Today, you can barely walk into the room we call an “office” (that’s a light term if I’ve ever used one).  My closet looks like a bomb went off (I think my husband secretly relishes the fact that I’ve become so loosey goosey and enjoys tossing his underwear next to the hamper instead of in it, because I really can’t say much about it without being labeled a hypocrite).  I’m constantly trying to stay on top of the disaster areas of playroom, laundry, and snack cabinet, but to no avail.  Just when I think I’ve got it under control, more stuff enters the house and starts piling up again. Like most challenges of this nature (ie. somewhat trivial), I need to take a deep breath and tackle one thing at a time.  I need to try not to derail my efforts by doing little bits here and there, but stick with a project, finish it and then maintain it.  I will make a list so I don’t forget what these tasks are (and I might buy a filofax again if I can figure out a way to sync it to my iPhone – Old Me, meet New Me. She needs your help. Organize Me!).

Sports Illustrated

Thank you Sports Illustrated. Your cover girl has a real body. Her boobs are big and not that perky. Her hips are wide enough to birth an 8 pound baby. Her thighs actually have some meat on them. Although your imagery is very nearly pornographic (last I checked a scarf wasn’t swimwear or appropriate as one’s sole item of “clothing”), I appreciate that you chose someone with an attainable, womanly figure.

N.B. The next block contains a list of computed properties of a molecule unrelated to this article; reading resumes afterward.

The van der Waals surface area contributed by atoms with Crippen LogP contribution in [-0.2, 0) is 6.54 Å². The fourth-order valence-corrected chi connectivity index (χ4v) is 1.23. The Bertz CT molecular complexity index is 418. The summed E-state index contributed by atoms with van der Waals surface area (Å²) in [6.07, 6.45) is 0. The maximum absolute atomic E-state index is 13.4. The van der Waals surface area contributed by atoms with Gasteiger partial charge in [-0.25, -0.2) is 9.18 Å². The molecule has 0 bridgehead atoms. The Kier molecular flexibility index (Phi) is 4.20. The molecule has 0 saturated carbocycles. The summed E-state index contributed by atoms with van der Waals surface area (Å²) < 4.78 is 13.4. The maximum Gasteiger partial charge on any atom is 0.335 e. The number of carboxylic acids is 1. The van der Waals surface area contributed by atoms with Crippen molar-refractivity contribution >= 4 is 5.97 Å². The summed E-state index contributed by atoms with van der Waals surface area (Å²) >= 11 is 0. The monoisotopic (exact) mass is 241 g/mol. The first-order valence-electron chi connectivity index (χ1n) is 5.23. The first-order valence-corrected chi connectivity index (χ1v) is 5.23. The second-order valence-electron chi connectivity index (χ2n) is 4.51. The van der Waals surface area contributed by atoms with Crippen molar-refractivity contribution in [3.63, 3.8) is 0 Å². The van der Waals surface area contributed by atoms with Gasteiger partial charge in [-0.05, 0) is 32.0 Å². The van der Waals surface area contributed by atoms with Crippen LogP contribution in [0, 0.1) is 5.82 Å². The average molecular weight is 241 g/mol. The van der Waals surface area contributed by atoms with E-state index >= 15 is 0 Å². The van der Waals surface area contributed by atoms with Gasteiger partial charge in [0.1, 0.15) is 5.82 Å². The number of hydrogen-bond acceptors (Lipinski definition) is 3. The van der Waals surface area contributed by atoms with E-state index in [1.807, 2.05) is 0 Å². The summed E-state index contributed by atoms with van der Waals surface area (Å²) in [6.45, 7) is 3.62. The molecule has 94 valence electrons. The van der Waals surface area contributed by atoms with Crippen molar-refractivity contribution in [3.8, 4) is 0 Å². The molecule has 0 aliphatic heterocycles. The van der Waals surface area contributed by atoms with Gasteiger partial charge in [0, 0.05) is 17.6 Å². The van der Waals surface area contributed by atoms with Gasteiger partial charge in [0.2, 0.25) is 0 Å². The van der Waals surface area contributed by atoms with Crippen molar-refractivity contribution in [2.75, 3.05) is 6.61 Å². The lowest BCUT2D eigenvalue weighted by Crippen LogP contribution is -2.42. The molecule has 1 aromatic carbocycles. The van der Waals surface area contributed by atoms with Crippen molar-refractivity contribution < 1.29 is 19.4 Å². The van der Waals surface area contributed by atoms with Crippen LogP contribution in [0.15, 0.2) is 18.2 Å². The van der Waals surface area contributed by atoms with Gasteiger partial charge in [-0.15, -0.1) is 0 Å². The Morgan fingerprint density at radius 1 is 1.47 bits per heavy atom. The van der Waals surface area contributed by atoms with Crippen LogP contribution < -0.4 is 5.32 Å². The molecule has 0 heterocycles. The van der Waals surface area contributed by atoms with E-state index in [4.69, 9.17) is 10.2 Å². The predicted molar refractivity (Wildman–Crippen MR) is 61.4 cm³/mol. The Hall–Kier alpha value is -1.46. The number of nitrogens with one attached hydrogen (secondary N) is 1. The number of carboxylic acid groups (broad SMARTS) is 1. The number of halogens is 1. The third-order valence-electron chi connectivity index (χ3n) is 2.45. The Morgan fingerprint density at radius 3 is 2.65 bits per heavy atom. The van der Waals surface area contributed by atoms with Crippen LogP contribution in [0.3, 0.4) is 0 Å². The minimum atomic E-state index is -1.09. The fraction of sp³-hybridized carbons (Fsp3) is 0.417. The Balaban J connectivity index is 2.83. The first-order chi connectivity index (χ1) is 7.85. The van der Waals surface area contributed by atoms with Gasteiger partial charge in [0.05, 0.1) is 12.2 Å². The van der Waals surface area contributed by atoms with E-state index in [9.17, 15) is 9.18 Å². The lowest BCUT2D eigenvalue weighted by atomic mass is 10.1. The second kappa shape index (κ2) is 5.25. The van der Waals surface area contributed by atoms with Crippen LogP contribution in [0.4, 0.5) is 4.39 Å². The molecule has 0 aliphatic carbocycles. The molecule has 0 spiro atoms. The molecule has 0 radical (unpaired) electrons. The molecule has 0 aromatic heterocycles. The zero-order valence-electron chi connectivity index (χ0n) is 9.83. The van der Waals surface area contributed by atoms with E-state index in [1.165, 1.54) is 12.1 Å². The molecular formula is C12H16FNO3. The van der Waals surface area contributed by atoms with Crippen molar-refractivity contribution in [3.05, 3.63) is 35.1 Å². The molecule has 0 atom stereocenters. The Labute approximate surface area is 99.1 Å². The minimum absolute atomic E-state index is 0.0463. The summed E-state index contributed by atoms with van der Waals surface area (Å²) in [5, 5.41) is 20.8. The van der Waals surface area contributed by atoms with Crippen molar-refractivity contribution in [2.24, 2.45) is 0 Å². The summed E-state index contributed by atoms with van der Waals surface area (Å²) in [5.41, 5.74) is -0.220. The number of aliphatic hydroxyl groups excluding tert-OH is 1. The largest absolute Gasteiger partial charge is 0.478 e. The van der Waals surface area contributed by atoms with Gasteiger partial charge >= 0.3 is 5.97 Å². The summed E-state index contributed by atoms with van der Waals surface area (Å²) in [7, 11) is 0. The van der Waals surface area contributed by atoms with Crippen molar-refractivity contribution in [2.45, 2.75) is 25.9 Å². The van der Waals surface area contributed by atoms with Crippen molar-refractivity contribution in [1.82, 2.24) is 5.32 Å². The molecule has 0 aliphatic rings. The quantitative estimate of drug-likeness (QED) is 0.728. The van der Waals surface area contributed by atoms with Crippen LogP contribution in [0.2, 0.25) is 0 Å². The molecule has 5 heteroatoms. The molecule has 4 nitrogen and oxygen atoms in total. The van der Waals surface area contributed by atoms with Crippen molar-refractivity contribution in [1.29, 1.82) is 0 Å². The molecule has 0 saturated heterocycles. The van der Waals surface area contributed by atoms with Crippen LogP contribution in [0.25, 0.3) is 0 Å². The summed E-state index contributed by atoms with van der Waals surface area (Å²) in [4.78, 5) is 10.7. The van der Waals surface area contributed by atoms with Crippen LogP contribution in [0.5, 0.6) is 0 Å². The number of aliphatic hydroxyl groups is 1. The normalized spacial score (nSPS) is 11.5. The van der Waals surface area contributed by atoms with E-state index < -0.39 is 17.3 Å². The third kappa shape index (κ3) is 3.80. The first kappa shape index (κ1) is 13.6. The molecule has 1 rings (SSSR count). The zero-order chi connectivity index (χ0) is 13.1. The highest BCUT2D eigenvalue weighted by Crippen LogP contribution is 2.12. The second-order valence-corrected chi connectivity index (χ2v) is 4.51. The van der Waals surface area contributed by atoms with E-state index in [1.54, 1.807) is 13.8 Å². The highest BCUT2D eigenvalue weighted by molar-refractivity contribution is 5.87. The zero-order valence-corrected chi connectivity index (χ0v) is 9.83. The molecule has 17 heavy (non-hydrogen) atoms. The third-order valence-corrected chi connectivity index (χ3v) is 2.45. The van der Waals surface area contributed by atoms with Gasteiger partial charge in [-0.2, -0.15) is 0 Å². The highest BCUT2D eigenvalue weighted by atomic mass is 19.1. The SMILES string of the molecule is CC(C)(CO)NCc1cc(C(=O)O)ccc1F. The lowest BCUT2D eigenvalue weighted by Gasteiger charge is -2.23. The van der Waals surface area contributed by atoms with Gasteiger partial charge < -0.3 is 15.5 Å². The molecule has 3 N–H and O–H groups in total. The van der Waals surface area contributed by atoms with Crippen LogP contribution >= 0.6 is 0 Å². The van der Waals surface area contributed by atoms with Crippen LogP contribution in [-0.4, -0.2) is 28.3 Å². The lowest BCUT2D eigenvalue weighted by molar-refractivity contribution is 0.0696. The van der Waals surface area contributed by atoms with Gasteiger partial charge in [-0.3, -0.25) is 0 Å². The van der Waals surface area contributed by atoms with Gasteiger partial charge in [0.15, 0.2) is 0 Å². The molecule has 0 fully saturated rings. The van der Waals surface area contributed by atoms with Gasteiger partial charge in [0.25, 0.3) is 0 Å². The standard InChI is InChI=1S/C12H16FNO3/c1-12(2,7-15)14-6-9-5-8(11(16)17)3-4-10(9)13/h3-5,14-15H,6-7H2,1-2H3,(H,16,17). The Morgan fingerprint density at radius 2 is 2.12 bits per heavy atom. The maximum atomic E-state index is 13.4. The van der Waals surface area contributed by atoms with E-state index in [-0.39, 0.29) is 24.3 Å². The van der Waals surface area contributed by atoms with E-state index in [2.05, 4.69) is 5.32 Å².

As an adult, a mother and a wife, my reflection finally shows me how I feel about my body and I don’t feel like I have to look like a model in a magazine. However, I fear that my girls will enter their teens and be subject to the common feelings of being uncomfortable in their own skin. It’s an unfortunate rite of passage that almost all young girls seem to face. The yellow cautionary signs warning of dangerous curves in the road ahead as their own curves develop. How do I get them past it unscathed?
My husband and I often discuss how we plan to approach their upbringing in order to build in them as much self-confidence as we can. Who would have thought I would take away parenting advice from 50 Shades of Gray, but something resonated with me in conjunction with the plans we have already made. In the salacious novel, there was reference to teaching your children to excel and/or master three things: a foreign language, a musical instrument and a martial art. (In addition to these three things, one of their kids was also an expert in kinky sex. So, clearly not everything worked out as they’d planned, but then again, it never does).
We had already discussed our desire to help our girls find what they are passionate about. Whether it’s a sport, an art, an instrument, we will make sure that we support them in whichever they choose and help them stick with it. We want them to be well rounded, but also focused. We hope that this will give them the confidence to know that they can accomplish whatever they set their minds to, and to appreciate what their bodies and brains are capable of. With said confidence and discipline, perhaps they will be able to look beyond some of the adolescent insecurities that plague us all as we develop. Maybe one day I will show them the SI cover from 2013 and they will see that real women with curves are just as desirable as skinny ones on runways. That no matter how big or small their boobs, hips or thighs, they can have confidence in themselves, their bodies and their brains. (Although, I’m not sure where brains factored into posing in a bikini in Antarctica. As an advocate for breast health, I am officially questioning the endangerment of that model’s nipples. Ouch!).